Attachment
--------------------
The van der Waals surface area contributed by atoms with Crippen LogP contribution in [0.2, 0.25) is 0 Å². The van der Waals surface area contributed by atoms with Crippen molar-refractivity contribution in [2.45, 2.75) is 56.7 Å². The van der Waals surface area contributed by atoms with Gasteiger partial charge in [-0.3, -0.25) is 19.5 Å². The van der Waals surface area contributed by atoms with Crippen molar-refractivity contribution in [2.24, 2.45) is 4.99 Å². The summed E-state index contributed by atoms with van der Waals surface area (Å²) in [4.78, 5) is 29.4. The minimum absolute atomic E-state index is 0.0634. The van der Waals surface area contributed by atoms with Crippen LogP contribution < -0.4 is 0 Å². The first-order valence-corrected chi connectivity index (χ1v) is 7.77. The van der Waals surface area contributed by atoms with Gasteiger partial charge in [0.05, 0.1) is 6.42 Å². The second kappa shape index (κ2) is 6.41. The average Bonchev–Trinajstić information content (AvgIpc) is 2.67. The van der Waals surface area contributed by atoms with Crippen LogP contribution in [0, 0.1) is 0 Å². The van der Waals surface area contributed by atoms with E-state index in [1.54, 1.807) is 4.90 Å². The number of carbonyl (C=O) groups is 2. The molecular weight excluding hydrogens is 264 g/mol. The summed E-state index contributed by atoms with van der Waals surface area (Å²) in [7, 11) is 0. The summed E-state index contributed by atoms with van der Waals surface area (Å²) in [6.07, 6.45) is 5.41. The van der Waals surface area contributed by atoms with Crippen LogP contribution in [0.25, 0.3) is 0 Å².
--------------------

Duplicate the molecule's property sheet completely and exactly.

The van der Waals surface area contributed by atoms with Crippen LogP contribution in [0.2, 0.25) is 0 Å². The van der Waals surface area contributed by atoms with Crippen molar-refractivity contribution in [2.45, 2.75) is 56.7 Å². The van der Waals surface area contributed by atoms with Gasteiger partial charge in [-0.3, -0.25) is 19.5 Å². The van der Waals surface area contributed by atoms with Crippen molar-refractivity contribution in [2.24, 2.45) is 4.99 Å². The summed E-state index contributed by atoms with van der Waals surface area (Å²) in [4.78, 5) is 29.4. The minimum absolute atomic E-state index is 0.0634. The van der Waals surface area contributed by atoms with Crippen LogP contribution < -0.4 is 0 Å². The first-order valence-corrected chi connectivity index (χ1v) is 7.77. The van der Waals surface area contributed by atoms with Gasteiger partial charge in [0.05, 0.1) is 6.42 Å². The second kappa shape index (κ2) is 6.41. The average Bonchev–Trinajstić information content (AvgIpc) is 2.67. The van der Waals surface area contributed by atoms with Crippen LogP contribution in [0, 0.1) is 0 Å². The van der Waals surface area contributed by atoms with E-state index in [1.54, 1.807) is 4.90 Å². The number of carbonyl (C=O) groups is 2. The molecular weight excluding hydrogens is 264 g/mol. The summed E-state index contributed by atoms with van der Waals surface area (Å²) in [7, 11) is 0. The summed E-state index contributed by atoms with van der Waals surface area (Å²) in [6.07, 6.45) is 5.41. The van der Waals surface area contributed by atoms with Crippen LogP contribution in [0.25, 0.3) is 0 Å².